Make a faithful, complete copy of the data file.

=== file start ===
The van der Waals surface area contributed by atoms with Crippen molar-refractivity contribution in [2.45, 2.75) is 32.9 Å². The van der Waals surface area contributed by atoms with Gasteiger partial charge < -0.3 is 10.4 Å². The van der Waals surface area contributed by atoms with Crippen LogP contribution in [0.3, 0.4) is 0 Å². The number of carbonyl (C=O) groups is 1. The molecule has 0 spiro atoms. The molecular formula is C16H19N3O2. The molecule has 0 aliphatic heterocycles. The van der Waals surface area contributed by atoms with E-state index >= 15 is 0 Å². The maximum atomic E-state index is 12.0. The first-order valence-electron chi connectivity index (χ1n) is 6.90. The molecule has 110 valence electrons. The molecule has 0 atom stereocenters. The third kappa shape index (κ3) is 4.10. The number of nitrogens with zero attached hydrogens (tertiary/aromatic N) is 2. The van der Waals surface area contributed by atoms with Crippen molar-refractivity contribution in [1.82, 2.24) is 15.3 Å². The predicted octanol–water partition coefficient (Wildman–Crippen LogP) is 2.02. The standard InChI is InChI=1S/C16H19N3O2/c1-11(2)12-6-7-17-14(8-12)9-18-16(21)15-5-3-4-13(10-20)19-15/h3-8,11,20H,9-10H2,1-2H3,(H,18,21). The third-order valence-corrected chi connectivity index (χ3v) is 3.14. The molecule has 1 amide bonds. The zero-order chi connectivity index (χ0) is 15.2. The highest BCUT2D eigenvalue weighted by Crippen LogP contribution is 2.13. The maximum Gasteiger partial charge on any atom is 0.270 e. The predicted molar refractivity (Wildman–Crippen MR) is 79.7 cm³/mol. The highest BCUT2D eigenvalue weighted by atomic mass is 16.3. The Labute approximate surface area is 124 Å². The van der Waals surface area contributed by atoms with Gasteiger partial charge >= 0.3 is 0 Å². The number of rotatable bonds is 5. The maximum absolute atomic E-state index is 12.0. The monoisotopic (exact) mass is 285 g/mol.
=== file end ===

The van der Waals surface area contributed by atoms with Crippen molar-refractivity contribution in [2.45, 2.75) is 32.9 Å². The van der Waals surface area contributed by atoms with Gasteiger partial charge < -0.3 is 10.4 Å². The van der Waals surface area contributed by atoms with Crippen LogP contribution in [0.3, 0.4) is 0 Å². The number of carbonyl (C=O) groups is 1. The molecule has 0 spiro atoms. The molecular formula is C16H19N3O2. The molecule has 0 aliphatic heterocycles. The van der Waals surface area contributed by atoms with E-state index >= 15 is 0 Å². The maximum atomic E-state index is 12.0. The first-order valence-electron chi connectivity index (χ1n) is 6.90. The molecule has 110 valence electrons. The molecule has 0 atom stereocenters. The third kappa shape index (κ3) is 4.10. The number of nitrogens with zero attached hydrogens (tertiary/aromatic N) is 2. The van der Waals surface area contributed by atoms with Crippen molar-refractivity contribution in [1.82, 2.24) is 15.3 Å². The predicted octanol–water partition coefficient (Wildman–Crippen LogP) is 2.02. The standard InChI is InChI=1S/C16H19N3O2/c1-11(2)12-6-7-17-14(8-12)9-18-16(21)15-5-3-4-13(10-20)19-15/h3-8,11,20H,9-10H2,1-2H3,(H,18,21). The third-order valence-corrected chi connectivity index (χ3v) is 3.14. The molecule has 1 amide bonds. The zero-order chi connectivity index (χ0) is 15.2. The highest BCUT2D eigenvalue weighted by Crippen LogP contribution is 2.13. The maximum Gasteiger partial charge on any atom is 0.270 e. The predicted molar refractivity (Wildman–Crippen MR) is 79.7 cm³/mol. The highest BCUT2D eigenvalue weighted by atomic mass is 16.3. The Labute approximate surface area is 124 Å². The van der Waals surface area contributed by atoms with Gasteiger partial charge >= 0.3 is 0 Å². The number of rotatable bonds is 5. The maximum absolute atomic E-state index is 12.0. The monoisotopic (exact) mass is 285 g/mol.